The segments found in Joseph Sargent's 1983 film Nightmares were originally intended to be aired as a part of the ABC horror series The Darkroom, but when they were deemed too intense for American audiences Universal Pictures released the four segments in theaters as an anthology film. Nightmares is one of those movies that, due to a mixture of late night cable and the wicked insomnia problem I suffered from as a young hustler, I have incredibly fond memories of. The funny thing though, is those fond memories aren't really for the film as a whole, as I honestly cannot remember any one of the four segments outside of one, and that comes from the film's second chapter:
The Bishop of Battle
The Bishop of Battle stars Emilio Estevez as J.J., a video game wiz whose life has become overtaken by a desire to get to level 13 of one of the most difficult games ever designed, The Bishop of Battle. J.J. is first introduced as he and his best buddy Zock (played by one Billy Jayne) are out hustling money from fellow gamers (aka over-the-top, stereotypical Mexican gangsters) in the hopes that J.J. can nab enough cash so he can afford a few rounds against the Bishop.
After staying out a little too late trying to make it to the almighty level 13, J.J. goes home only to catch a bunch of shit from his parents who are royally peeved due to his sudden drop in grades and crummy attitude. Because parents are simply too stupid to understand the importance of video games over garbage like math and science, they ground J.J. for a week.
Being grounded means very little to a guy like J.J., as his obsession is far too great to be oppressed by parental tyranny. As a result, and soon after his parents fall asleep, J.J. sneaks out and breaks into the arcade for an evening with the Bishop (this is starting to sound a little homosexual, no?).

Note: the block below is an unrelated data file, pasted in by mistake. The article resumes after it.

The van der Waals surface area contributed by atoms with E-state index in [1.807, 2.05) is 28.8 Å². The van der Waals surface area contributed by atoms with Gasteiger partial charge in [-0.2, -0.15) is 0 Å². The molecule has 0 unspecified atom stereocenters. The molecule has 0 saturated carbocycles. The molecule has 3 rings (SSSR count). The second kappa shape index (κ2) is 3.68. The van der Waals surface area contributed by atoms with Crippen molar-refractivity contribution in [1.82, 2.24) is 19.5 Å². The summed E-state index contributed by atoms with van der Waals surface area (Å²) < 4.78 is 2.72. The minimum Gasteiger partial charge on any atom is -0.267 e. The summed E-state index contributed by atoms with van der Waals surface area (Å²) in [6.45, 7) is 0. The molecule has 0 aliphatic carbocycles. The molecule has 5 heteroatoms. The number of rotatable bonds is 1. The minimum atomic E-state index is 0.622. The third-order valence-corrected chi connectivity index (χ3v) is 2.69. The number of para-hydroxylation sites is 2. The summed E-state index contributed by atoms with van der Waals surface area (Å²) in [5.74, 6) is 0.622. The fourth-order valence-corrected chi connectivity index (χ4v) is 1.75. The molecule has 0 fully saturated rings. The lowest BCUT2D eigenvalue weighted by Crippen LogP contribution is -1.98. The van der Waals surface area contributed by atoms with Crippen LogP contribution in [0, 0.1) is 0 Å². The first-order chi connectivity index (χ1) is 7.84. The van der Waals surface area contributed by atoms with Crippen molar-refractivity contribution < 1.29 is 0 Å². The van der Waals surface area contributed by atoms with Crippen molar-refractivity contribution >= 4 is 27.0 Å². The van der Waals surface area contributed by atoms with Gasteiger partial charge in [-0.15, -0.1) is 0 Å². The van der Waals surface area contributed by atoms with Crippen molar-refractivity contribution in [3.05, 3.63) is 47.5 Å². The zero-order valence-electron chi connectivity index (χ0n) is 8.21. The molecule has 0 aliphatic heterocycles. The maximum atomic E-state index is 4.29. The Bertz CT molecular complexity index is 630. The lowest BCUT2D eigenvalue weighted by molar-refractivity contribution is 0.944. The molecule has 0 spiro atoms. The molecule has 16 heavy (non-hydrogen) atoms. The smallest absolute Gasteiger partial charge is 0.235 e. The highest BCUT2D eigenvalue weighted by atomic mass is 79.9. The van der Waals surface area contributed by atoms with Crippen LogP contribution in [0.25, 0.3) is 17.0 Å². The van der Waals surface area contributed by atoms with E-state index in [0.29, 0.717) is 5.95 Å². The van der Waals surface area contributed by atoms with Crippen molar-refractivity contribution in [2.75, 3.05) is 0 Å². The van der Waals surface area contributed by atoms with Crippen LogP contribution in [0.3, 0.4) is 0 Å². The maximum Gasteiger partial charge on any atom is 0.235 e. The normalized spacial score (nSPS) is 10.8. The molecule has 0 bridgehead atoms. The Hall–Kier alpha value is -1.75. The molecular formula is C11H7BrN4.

In an intense battle between man and machine, J.J. does finally make it to level 13. However, as it turns out, level 13 isn't exactly what he expected, and the game world crosses over into the real world with devastating results.
One word: laZers. And lots of 'em. In the post Tron world of 1983, the old school optical effects in The Bishop of Battle are surprisingly solid for such a minor film. The 3D game graphics blend well with the real world surroundings, making J.J.'s battle with the Bishop as realistic as can be, considering the technology available for the time. Apparently, all of the game sequences were so costly that the production nearly went bankrupt. But hey, at least they put their money into the right segment, right?
Nothing says high score like a soundtrack consisting of music from Fear and Black Flag. 'Nuff said.
It's your standard morality tale with a video game hook, but the briefness of the segment, which runs just under 30-minutes, makes for the perfect little horror snack when the belly aches for a slice of cheap, lean '80s horror. The video game scenes are as fun as they are nostalgic, and it's cool to look back on a time when arcades were as abundant as they were popular.
Something that's always been one of my favorite things about The Bishop of Battle segment is Estevez, who is, as he was in most every film he starred in around this time, awesome. Actually, Estevez was one of my first favorite actors when I was a young buck, so it's pretty difficult for me not to love the segment, as his bratty character was one of many that I could relate to growing up.
Replay Value: 8/10
I've made it to level 13 many times throughout my youth, and I can very easily see myself revisiting the Bishop at least a few more times within my lifetime.
The 32-Bit Rating: 8